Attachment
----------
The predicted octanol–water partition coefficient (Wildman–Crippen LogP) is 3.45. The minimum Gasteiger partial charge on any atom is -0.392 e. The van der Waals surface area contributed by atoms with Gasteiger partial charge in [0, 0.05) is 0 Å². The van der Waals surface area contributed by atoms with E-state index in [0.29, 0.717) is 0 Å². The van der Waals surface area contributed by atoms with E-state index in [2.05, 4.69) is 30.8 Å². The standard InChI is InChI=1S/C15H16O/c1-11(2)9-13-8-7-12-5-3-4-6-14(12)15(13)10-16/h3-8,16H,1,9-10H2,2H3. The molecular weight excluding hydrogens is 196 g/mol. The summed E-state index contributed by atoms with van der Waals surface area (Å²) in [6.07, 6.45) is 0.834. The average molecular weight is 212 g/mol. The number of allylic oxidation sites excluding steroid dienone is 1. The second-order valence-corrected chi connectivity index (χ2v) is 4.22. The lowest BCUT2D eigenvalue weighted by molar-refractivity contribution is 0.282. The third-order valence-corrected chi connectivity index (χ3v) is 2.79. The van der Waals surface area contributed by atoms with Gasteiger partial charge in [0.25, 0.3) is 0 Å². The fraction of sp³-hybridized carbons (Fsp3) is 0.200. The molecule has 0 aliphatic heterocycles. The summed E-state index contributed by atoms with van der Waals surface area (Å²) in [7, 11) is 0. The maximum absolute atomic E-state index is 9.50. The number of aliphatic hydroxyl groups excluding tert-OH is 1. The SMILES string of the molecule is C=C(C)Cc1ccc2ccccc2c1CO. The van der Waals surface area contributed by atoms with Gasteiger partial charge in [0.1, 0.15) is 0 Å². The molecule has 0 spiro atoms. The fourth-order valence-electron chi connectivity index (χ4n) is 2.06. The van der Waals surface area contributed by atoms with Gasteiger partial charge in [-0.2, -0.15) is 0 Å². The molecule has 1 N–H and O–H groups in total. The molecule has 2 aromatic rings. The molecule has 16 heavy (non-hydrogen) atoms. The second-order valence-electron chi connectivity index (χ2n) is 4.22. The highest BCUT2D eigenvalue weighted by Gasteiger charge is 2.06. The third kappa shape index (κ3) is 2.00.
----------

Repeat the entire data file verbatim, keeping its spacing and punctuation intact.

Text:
The predicted octanol–water partition coefficient (Wildman–Crippen LogP) is 3.45. The minimum Gasteiger partial charge on any atom is -0.392 e. The van der Waals surface area contributed by atoms with Gasteiger partial charge in [0, 0.05) is 0 Å². The van der Waals surface area contributed by atoms with E-state index in [0.29, 0.717) is 0 Å². The van der Waals surface area contributed by atoms with E-state index in [2.05, 4.69) is 30.8 Å². The standard InChI is InChI=1S/C15H16O/c1-11(2)9-13-8-7-12-5-3-4-6-14(12)15(13)10-16/h3-8,16H,1,9-10H2,2H3. The molecular weight excluding hydrogens is 196 g/mol. The summed E-state index contributed by atoms with van der Waals surface area (Å²) in [6.07, 6.45) is 0.834. The average molecular weight is 212 g/mol. The number of allylic oxidation sites excluding steroid dienone is 1. The second-order valence-corrected chi connectivity index (χ2v) is 4.22. The lowest BCUT2D eigenvalue weighted by molar-refractivity contribution is 0.282. The third-order valence-corrected chi connectivity index (χ3v) is 2.79. The van der Waals surface area contributed by atoms with Gasteiger partial charge in [0.25, 0.3) is 0 Å². The fraction of sp³-hybridized carbons (Fsp3) is 0.200. The molecule has 0 aliphatic heterocycles. The summed E-state index contributed by atoms with van der Waals surface area (Å²) in [7, 11) is 0. The maximum absolute atomic E-state index is 9.50. The number of aliphatic hydroxyl groups excluding tert-OH is 1. The SMILES string of the molecule is C=C(C)Cc1ccc2ccccc2c1CO. The van der Waals surface area contributed by atoms with Gasteiger partial charge in [0.1, 0.15) is 0 Å². The molecule has 0 spiro atoms. The fourth-order valence-electron chi connectivity index (χ4n) is 2.06. The van der Waals surface area contributed by atoms with Gasteiger partial charge in [-0.2, -0.15) is 0 Å². The molecule has 1 N–H and O–H groups in total. The molecule has 2 aromatic rings. The molecule has 16 heavy (non-hydrogen) atoms. The second-order valence-electron chi connectivity index (χ2n) is 4.22. The highest BCUT2D eigenvalue weighted by Gasteiger charge is 2.06. The third kappa shape index (κ3) is 2.00.